Dutch Pantry in Pennsylvania:
Avoca Clearfield Gettysburg Speers
Breezewood Danville Harrisburg Selinsgrove
Camp Hill DuBois Mansfield State College
Carlisle Elizabethtown Meadville Sunbury
Clarion Erie Pittsburgh
Please note that locations listed above are from various sources and represent an incomplete accounting.

Photos March 2007: Kummerlowe Archive
Breezewood -- 132 Post House Rd (Pa. Turnpike @ I-70)
Counted among the Hospitality Motor Inns locations, Breezewood's Dutch Pantry offered a unique layout with its lower level convenience/gas station set up. Once one of the busier units, Breezewood had ceased to be by the late 1980s.
Above & Lower: Note the recycled sign base and marquee, and that the restaurant's exterior remained remarkably recognizable and intact.
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Postcard ca. 1970s: Kummerlowe Archive
Carlisle -- 1151 Carlisle Pike

Located in a non-standard building, the Carlisle Dutch Pantry was most likely a conversion of another restaurant. Moreover it was not a part of SOHIO's empire of roadside red and white roofed units.

In addition to the non-standard building, note the roof's understated cupola as well as the street sign with its lower portion obviously recycled by the Dutch Pantry to read "Family Restaurant."

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Clarion -- I-80 @ SR 68
Clarion was a HMI unit, but no other information is available.
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© Microsoft Corp.
Clearfield -- I-80 @ SR 879 (128 High St.?)

Both the Clearfield and DuBois units were originally owned and operated by Hospitality Motor Inns. The Clearfield restaurant was opened Monday November 26, 1973, seated 100, employed 35-40, and cost $300,000 to build. It was the 25th of SOHIO's Dutch Pantrys and was first managed by Jeffery L. Knapp.

Incredibly both of the units survived not only the sale of Hospitality Motor Inns to Harley Hotels, but also the demise of Dutch Pantry itself. The long-lived Pennsylvania Dutch themed restaurants had become by 2007 the last two original Dutch Pantrys in the Keystone State. Moreover they could well be the last two functioning Dutch Pantry locations period.

Clearfield County Brochure: 2007, 52: Courtesy of Dan Donahue
DuBois -- I-80 @ US 219 (2044 Rich Hwy.?)
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Card circa 1980s: Courtesy of Dan Donahue

No doubt capitalizing on the area's tourist attractions, the Gettysburg Dutch Pantry was a classic location offering traditional fare and a large selection of Pennsylvania Dutch themed gift items. The long-lived outlet was not operated by SOHIO or its HMI subsidiary.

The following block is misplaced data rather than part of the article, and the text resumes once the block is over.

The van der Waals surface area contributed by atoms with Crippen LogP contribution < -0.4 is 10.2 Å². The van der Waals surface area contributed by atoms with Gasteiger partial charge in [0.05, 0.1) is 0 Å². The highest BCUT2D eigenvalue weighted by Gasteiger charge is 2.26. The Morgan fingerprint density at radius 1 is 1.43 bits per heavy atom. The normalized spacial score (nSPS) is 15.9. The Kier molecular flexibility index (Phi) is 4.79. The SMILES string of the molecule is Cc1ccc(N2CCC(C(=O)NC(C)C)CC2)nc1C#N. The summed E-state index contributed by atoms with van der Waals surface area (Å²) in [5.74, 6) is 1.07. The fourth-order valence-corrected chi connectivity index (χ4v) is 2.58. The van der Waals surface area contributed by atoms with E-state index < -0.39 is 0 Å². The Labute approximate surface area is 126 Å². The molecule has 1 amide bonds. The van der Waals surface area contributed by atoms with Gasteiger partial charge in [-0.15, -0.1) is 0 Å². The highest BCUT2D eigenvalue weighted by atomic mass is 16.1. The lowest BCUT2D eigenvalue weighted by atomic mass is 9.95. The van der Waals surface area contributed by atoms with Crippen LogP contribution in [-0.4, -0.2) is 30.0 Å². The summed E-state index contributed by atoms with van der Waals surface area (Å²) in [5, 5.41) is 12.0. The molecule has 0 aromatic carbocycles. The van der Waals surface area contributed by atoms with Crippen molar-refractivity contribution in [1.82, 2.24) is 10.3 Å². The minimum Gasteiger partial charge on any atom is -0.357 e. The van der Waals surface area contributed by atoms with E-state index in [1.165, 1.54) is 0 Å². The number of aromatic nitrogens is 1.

Left: Note the street sign's 'new' 1980 logo which while it still included the wind mill reference had de-emphasized it. Nonetheless the advertising card prominently reproduced the early windmill version in its heading.
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Postcards ca. 1970s: Kummerlowe Archive
Harrisburg -- 5680 Allentown Blvd
With its exceptionally exaggerated "Pennsylvania Dutch barn" building, Harrisburg opened in July 1967. Like State College which also opened in 1967, both included the only Dutch Pantry Motor Inns. Harrisonburg's motel became a Quality Inn and out-lived its adjacent over-the-top restaurant which was razed by the middle 2000s. Neither location was affiliated with SOHIO's Hospitality Motor Inns subsidiary.
Below: Note that the blue arrow indicates where the Dutch Pantry Restaurant had been located.
© Microsoft Corp.
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Postcard ca. 1950s: Kummerlowe Archive
Selinsgrove -- U.S. 11 & 15
Having established a reputation for fresh produce and tasty baked goods in the early 20th century, Lottie Kemberling and her son Jess opened a highway outlet in 1945 anticipating the post war automobile centered tourist boom. From that Selinsgrove location, the first Dutch Pantry Restaurant was born.
Below: As the chain grew and evolved, at least a couple of different building types were tested before the familiar standard was finalized. The original Selinsgrove unit was destroyed by fire in 1963 and replaced with the "barn-moderne" prototype seen below.
Postcard ca. 1960s: Kummerlowe Archive
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1001 Guttman Ave 


The Speers restaurant was built, owned, and operated by Hospitality Motor Inns. Newspaper accounts indicate that the unit opened with fanfare on Monday May 29, 1978, cost $400,000, employed 35 to 40, and was first managed by Walter H. Brauckmann.

Located immediately at an Interstate interchange and at the Speers Industrial Park, the restaurant was open 24 hours a day and proved to be a popular spot for travelers and locals alike. In the early 1980s after Hospitality Motor Inns became Harley Hotels, Rains International Ltd. took over operation of the site and Speers was renovated increasing sales by 33%.

Alas, Rains failed to pay the rent, and the Dutch Pantry's doors were abruptly and unexpectedly closed in March of 1987. Lasting only nine years as a Dutch Pantry, the building remained vacant for a period of time, but it was operating as Lorraine’s Family Restaurant by the middle 2000s.

The Valley Independent: 6-8-78
Above: The full page newspaper ad announcing Speers' grand opening enticed potential patrons with the lure of free bottles of Sweet 'n Sour dressing!
Photo March 2008: Courtesy of Joe Gaskill (& Ryan Branham)
© Microsoft Corp.
The Valley Independent: 10-10-80
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